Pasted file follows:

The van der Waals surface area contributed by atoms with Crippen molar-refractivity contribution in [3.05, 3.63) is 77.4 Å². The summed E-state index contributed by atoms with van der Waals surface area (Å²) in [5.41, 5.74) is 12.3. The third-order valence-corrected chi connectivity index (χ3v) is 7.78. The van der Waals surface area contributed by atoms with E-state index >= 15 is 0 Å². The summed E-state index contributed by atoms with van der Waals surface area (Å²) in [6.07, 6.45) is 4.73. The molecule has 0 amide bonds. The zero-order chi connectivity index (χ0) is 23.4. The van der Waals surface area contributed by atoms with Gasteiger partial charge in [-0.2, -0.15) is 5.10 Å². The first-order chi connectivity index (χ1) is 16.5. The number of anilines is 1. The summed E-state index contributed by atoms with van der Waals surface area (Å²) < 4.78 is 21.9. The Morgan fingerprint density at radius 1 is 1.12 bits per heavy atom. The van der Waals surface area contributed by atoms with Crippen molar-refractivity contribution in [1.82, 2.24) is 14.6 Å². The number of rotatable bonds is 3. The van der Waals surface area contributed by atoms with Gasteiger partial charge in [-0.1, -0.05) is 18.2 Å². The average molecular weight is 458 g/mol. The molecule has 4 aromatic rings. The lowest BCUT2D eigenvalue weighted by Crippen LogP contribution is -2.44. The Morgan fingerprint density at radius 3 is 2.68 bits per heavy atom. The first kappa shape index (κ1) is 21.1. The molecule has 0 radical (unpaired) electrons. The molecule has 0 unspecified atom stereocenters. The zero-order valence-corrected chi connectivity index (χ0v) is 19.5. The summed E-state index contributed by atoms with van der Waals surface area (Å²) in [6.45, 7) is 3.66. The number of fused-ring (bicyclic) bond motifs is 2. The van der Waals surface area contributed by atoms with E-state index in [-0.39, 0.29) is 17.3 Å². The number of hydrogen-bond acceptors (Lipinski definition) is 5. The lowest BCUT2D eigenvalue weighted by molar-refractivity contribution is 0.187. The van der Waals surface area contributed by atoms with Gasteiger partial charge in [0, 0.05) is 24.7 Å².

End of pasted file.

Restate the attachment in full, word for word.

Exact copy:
The van der Waals surface area contributed by atoms with Crippen molar-refractivity contribution in [3.05, 3.63) is 77.4 Å². The summed E-state index contributed by atoms with van der Waals surface area (Å²) in [5.41, 5.74) is 12.3. The third-order valence-corrected chi connectivity index (χ3v) is 7.78. The van der Waals surface area contributed by atoms with E-state index >= 15 is 0 Å². The summed E-state index contributed by atoms with van der Waals surface area (Å²) in [6.07, 6.45) is 4.73. The molecule has 0 amide bonds. The zero-order chi connectivity index (χ0) is 23.4. The van der Waals surface area contributed by atoms with Gasteiger partial charge in [-0.2, -0.15) is 5.10 Å². The first-order chi connectivity index (χ1) is 16.5. The number of anilines is 1. The summed E-state index contributed by atoms with van der Waals surface area (Å²) < 4.78 is 21.9. The Morgan fingerprint density at radius 1 is 1.12 bits per heavy atom. The van der Waals surface area contributed by atoms with Crippen molar-refractivity contribution in [1.82, 2.24) is 14.6 Å². The number of rotatable bonds is 3. The van der Waals surface area contributed by atoms with Gasteiger partial charge in [-0.1, -0.05) is 18.2 Å². The average molecular weight is 458 g/mol. The molecule has 4 aromatic rings. The lowest BCUT2D eigenvalue weighted by Crippen LogP contribution is -2.44. The Morgan fingerprint density at radius 3 is 2.68 bits per heavy atom. The first kappa shape index (κ1) is 21.1. The molecule has 0 radical (unpaired) electrons. The molecule has 0 unspecified atom stereocenters. The zero-order valence-corrected chi connectivity index (χ0v) is 19.5. The summed E-state index contributed by atoms with van der Waals surface area (Å²) in [6.45, 7) is 3.66. The number of fused-ring (bicyclic) bond motifs is 2. The van der Waals surface area contributed by atoms with E-state index in [-0.39, 0.29) is 17.3 Å². The number of hydrogen-bond acceptors (Lipinski definition) is 5. The lowest BCUT2D eigenvalue weighted by molar-refractivity contribution is 0.187. The van der Waals surface area contributed by atoms with Gasteiger partial charge in [0, 0.05) is 24.7 Å².